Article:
In my very limited experience, those responsible do not declare when this takes place. My Father died of liver failure recently, his death was certainly accelerated by him being submitted to A&E and being assessed without an awareness of his cancer, unfortunately their diagnosis was poor (the words of my Fathers GP, not mine) and they proceeded to pump him with a fluid in a bid to reduce the liquid in his lungs. He declined rapidly after this treatment and he was dead within 5 days of his submission. His death certificate notes the cause of death as liver failure, with absolutely no mention to the procedure that took place some days earlier (and admitted by the GP to be a certain factor in his sudden death).
I wish you success.

Lord Blagger said...

http://www.telegraph.co.uk/health/9316982/NHS-compensation-to-misdiagnosed-patients-rises-to-98-million.html

Compensation paid to people whose illnesses were not spotted or were detected too late soared from £56 million in 2009-10 to more than £98 million in 2010-11.
Nearly one in ten of the 1,204 successful cases brought against NHS trusts last year related to health staff failing to diagnose cancer, figures released by the NHS Litigation Authority (NHSLA) in response to a Freedom of Information request show.

Lord Blagger said...

The most common figure that I can find is astonishingly high—can it really be true that doctors kill some 52,000 people a year by being utterly crap?

===========

Have you a link for the figure?

The whole area has been one of my interests for a while.

Why do you think its crap? I suspect that its this argument. If true, its horrific. It can't be true, because we haven't been told.

However, it is true.

1. Underreporting. Less than 10% reported.

Contrast this with pilots where there is an active anonymous reporting of errors. Why? Pilots are killed by their mistakes. Doctors kill other people.

2. No incentive to report.

The critical issue here is the structure of the NHS. It is insurer, supplier and regulator. That means a huge conflict of interest. After all, if you start reporting, you will have to start paying out compensation.

Those three legs need to be split.

3. Extrapolate. OK - has some known risks. Look at the cases you know about.

http://news.bbc.co.uk/1/hi/health/7037657.stm

90 Patients known about - from one cause c-dificile. Is that hospital going to be an isolated case? I very much doubt it. 1,121 hospitals in the UK. Do the maths. Now think about other causes of avoidable deaths.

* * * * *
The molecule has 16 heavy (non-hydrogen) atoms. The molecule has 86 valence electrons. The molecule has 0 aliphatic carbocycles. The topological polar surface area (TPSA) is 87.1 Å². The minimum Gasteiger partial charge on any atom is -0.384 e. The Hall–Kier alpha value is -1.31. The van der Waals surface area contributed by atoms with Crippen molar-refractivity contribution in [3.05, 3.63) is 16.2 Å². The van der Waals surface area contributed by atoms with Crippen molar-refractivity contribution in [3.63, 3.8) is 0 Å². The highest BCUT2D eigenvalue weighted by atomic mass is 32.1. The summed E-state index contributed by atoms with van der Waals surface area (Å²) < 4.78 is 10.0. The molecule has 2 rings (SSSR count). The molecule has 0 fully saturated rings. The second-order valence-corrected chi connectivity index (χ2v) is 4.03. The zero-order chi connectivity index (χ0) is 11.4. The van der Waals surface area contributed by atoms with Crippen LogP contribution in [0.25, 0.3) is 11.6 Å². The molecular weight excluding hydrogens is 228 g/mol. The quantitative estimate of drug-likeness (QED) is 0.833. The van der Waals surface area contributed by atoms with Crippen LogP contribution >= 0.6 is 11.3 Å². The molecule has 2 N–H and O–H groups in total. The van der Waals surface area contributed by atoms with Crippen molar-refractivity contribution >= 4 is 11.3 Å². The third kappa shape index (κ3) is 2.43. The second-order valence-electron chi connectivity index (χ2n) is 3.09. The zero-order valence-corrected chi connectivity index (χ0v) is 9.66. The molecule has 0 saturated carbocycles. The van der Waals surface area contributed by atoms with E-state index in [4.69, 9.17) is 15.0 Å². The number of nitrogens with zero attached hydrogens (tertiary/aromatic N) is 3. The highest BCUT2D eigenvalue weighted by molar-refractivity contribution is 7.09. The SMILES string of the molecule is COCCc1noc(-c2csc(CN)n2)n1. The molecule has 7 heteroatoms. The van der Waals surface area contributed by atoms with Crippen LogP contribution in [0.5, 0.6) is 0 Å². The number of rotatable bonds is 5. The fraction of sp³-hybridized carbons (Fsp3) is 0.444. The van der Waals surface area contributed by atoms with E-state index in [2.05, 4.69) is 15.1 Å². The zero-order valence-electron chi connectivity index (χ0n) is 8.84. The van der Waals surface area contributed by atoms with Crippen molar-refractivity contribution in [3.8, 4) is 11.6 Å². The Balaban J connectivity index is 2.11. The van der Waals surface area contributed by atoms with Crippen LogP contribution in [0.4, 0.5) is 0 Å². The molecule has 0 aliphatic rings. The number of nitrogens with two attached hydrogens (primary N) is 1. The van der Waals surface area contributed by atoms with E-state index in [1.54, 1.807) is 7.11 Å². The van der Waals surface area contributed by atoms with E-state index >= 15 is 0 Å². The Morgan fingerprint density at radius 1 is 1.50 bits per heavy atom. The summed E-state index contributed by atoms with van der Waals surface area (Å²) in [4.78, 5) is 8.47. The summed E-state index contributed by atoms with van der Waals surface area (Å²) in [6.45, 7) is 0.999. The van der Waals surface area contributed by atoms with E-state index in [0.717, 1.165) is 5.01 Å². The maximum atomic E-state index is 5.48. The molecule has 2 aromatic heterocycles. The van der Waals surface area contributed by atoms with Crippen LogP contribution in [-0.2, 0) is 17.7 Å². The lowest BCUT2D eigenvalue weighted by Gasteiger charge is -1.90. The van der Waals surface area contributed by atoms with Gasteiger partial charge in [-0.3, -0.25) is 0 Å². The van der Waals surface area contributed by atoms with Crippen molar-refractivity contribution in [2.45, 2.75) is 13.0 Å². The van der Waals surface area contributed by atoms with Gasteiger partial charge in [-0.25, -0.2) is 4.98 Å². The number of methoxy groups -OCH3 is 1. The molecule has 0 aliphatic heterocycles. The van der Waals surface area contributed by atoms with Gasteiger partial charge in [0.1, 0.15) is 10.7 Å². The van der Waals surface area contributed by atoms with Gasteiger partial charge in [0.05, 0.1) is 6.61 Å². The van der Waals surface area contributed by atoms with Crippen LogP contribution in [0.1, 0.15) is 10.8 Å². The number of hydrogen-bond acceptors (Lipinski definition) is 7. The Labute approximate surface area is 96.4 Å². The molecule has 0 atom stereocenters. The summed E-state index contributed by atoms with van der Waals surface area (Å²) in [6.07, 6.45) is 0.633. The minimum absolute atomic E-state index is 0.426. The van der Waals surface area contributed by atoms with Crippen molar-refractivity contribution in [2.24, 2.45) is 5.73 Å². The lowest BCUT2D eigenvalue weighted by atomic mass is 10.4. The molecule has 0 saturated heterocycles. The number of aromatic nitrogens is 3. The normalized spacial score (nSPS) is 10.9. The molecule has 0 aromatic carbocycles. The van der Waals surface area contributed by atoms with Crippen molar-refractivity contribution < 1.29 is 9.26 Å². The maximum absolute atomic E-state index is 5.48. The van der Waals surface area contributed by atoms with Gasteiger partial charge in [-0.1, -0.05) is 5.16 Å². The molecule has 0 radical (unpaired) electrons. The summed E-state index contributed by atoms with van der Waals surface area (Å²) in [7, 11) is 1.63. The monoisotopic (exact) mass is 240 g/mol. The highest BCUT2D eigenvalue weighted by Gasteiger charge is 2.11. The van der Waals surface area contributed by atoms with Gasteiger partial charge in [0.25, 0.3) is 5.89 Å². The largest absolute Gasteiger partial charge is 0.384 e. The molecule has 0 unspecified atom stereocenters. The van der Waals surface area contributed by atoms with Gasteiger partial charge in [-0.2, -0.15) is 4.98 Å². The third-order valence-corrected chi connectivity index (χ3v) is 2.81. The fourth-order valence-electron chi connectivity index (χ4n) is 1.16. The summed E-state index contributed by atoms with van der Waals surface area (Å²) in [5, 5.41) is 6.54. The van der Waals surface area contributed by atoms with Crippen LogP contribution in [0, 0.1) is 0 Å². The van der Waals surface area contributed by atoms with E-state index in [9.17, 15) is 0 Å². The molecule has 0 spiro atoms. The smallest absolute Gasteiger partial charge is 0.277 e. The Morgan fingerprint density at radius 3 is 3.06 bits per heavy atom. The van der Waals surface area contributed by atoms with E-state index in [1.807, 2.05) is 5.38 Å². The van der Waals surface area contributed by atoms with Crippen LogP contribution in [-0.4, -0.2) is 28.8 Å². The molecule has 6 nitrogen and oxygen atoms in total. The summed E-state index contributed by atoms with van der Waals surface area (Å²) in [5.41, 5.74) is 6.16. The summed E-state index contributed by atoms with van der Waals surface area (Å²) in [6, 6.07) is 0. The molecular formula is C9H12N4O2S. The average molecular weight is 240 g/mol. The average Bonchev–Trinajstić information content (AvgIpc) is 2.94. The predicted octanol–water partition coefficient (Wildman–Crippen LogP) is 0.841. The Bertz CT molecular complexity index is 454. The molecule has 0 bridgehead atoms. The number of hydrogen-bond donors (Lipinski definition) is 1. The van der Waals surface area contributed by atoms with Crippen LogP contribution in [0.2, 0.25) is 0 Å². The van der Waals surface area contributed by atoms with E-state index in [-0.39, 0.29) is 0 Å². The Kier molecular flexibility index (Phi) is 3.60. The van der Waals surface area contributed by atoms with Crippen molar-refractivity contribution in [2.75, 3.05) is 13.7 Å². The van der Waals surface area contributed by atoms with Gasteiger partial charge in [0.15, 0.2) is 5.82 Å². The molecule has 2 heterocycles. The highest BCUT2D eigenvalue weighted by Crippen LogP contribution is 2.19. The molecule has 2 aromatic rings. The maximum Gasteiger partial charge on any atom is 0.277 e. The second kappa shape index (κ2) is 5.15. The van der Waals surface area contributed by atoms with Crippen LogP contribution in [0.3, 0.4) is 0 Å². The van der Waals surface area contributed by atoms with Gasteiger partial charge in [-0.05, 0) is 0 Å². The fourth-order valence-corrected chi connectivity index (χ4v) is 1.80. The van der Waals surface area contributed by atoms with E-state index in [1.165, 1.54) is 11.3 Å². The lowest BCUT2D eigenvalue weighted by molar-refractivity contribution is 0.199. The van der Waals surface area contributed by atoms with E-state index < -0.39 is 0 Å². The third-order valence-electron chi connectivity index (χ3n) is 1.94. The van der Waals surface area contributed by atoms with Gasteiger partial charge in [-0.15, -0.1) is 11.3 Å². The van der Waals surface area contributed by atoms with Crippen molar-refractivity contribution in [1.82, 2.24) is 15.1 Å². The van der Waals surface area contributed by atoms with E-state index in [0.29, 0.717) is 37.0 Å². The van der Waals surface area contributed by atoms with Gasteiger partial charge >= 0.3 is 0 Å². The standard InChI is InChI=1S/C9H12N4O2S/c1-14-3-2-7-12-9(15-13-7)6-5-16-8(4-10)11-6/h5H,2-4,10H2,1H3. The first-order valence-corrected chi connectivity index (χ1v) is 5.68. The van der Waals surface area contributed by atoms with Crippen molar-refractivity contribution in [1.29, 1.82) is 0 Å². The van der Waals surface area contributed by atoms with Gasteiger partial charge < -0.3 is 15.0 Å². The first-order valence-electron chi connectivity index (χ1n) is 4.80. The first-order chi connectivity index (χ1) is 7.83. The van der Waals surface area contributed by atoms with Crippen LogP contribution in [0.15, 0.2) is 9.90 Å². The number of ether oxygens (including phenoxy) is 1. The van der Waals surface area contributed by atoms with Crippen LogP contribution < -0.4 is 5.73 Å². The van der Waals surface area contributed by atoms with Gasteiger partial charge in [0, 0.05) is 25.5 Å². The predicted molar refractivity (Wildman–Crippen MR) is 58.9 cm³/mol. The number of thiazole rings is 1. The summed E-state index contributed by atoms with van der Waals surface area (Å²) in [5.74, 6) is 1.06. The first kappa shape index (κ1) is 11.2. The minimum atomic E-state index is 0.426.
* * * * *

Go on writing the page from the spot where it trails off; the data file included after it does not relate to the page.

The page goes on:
the a&e charge nurse said...

'Why do you think its crap?' - crap?
Compared to what - other doctors or pilots?

Brilliant viewing here
http://www.risky-business.com/talk-89-just-a-routine-operation.html

Lord Blagger said...

It's crap for lots of reasons.

1. Those injured should be told.
2. Relatives of those killed should be told.
3. If it's negligence they should be compensated. Rather than now, bugger off and suffer. ie. The NHS's current attitude is the victim pays.
4. Compared to other countries.

Contrast this

The woman went in for surgery at a hospital in the town of Sankt Johann during June due to vascular problems, however, the wrong leg was marked in the planning for the procedure.

A 91-year-old Austrian woman had the wrong leg amputated
She had the correct limb amputated during a second procedure several days later.
The error, which the doctors did not realise had been made until after the surgery, was attributed to human error and a lack of safety measures.
Both doctors involved, the operating surgeon, who has over 25 years experience, and a second doctor, have been suspended and charged with bodily injury caused by negligence.


Read more: http://www.metro.co.uk/news/843887-austrian-doctors-charged-for-amputating-the-wrong-leg#ixzz1x90W5V3v

With the NHS

http://news.bbc.co.uk/1/hi/health/7037657.stm

90 Deaths. No prosecutions.

Simon Jester said...

Not reading earlier comments, A&E?

the a&e charge nurse said...

Yea, missed it, Simon - sorry for the duplication.

the a&e charge nurse said...

Current list of NHS 'never events'
http://www.dh.gov.uk/prod_consum_dh/groups/dh_digitalassets/@dh/@en/documents/digitalasset/dh_132352.pdf

Lord Blagger said...

Interesting.

1. I had a friend intubated in the stomach and they did monitor his O2 levels, but did nothing as he turned blue. Brain dead, died 3 days later.

2. The colleague I sit next to stopped medical staff injecting an over dose of chemotherapy in his daughter. 3 months later, another patient's father did the same where they mixed up the drugs between patients.

BrianSJ said...

See if you can get hold of what the Medical Defence Union sends its doctor members. Wonderful case stories of e.g. wrong leg removed, successfully defended.

the a&e charge nurse said...

MDU cases here - I think you need a membership number to browse all details.
http://www.the-mdu.com/section_gps_and_primary_care_professionals/topnav_case_histories_2/index.asp

Anonymous said...

http://www.medicalprotection.org/uk/education-publications/casereports

Anonymous said...

btw Lord Blagger.

The most common figure that I can find is astonishingly high—can it really be true that doctors kill some 52,000 people a year by being utterly crap?

Most of these people were going to die very soon anyway. Doctors' mistakes may have hastened their death, but it is a bit OTT to say that doctors killed every single one of them.

Chuckles said...

http://www.dailymail.co.uk/news/article-2161869/Top-doctors-chilling-claim-The-NHS-kills-130-000-elderly-patients-year.html

Petr Skrabanek's books may be useful as well

https://bradtaylor.wordpress.com/2009/06/05/petr-skrabanek-books/